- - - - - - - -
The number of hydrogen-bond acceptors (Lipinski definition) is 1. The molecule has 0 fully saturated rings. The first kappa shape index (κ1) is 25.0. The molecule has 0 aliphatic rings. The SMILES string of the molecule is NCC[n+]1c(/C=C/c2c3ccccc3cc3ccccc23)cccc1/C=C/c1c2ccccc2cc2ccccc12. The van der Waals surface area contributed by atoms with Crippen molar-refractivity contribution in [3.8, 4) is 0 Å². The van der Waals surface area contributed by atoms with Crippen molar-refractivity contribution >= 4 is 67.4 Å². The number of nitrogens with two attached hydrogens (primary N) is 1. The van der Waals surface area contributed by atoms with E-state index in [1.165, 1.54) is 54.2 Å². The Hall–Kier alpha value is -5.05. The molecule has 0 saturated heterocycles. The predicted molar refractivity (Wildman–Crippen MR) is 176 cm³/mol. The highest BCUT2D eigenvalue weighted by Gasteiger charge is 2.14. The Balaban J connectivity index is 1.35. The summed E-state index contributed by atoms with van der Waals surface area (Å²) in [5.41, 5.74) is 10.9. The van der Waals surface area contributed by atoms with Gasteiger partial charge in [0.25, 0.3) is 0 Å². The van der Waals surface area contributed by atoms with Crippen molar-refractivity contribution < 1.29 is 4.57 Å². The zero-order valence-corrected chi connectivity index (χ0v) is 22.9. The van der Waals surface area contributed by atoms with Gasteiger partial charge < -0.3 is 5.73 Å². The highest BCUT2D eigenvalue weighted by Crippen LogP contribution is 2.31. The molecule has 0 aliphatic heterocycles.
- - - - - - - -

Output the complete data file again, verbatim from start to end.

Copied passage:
The number of hydrogen-bond acceptors (Lipinski definition) is 1. The molecule has 0 fully saturated rings. The first kappa shape index (κ1) is 25.0. The molecule has 0 aliphatic rings. The SMILES string of the molecule is NCC[n+]1c(/C=C/c2c3ccccc3cc3ccccc23)cccc1/C=C/c1c2ccccc2cc2ccccc12. The van der Waals surface area contributed by atoms with Crippen molar-refractivity contribution in [3.8, 4) is 0 Å². The van der Waals surface area contributed by atoms with Crippen molar-refractivity contribution >= 4 is 67.4 Å². The number of nitrogens with two attached hydrogens (primary N) is 1. The van der Waals surface area contributed by atoms with E-state index in [1.165, 1.54) is 54.2 Å². The Hall–Kier alpha value is -5.05. The molecule has 0 saturated heterocycles. The predicted molar refractivity (Wildman–Crippen MR) is 176 cm³/mol. The highest BCUT2D eigenvalue weighted by Gasteiger charge is 2.14. The Balaban J connectivity index is 1.35. The summed E-state index contributed by atoms with van der Waals surface area (Å²) in [5.41, 5.74) is 10.9. The van der Waals surface area contributed by atoms with Gasteiger partial charge in [0.25, 0.3) is 0 Å². The van der Waals surface area contributed by atoms with Crippen molar-refractivity contribution < 1.29 is 4.57 Å². The zero-order valence-corrected chi connectivity index (χ0v) is 22.9. The van der Waals surface area contributed by atoms with Gasteiger partial charge < -0.3 is 5.73 Å². The highest BCUT2D eigenvalue weighted by Crippen LogP contribution is 2.31. The molecule has 0 aliphatic heterocycles.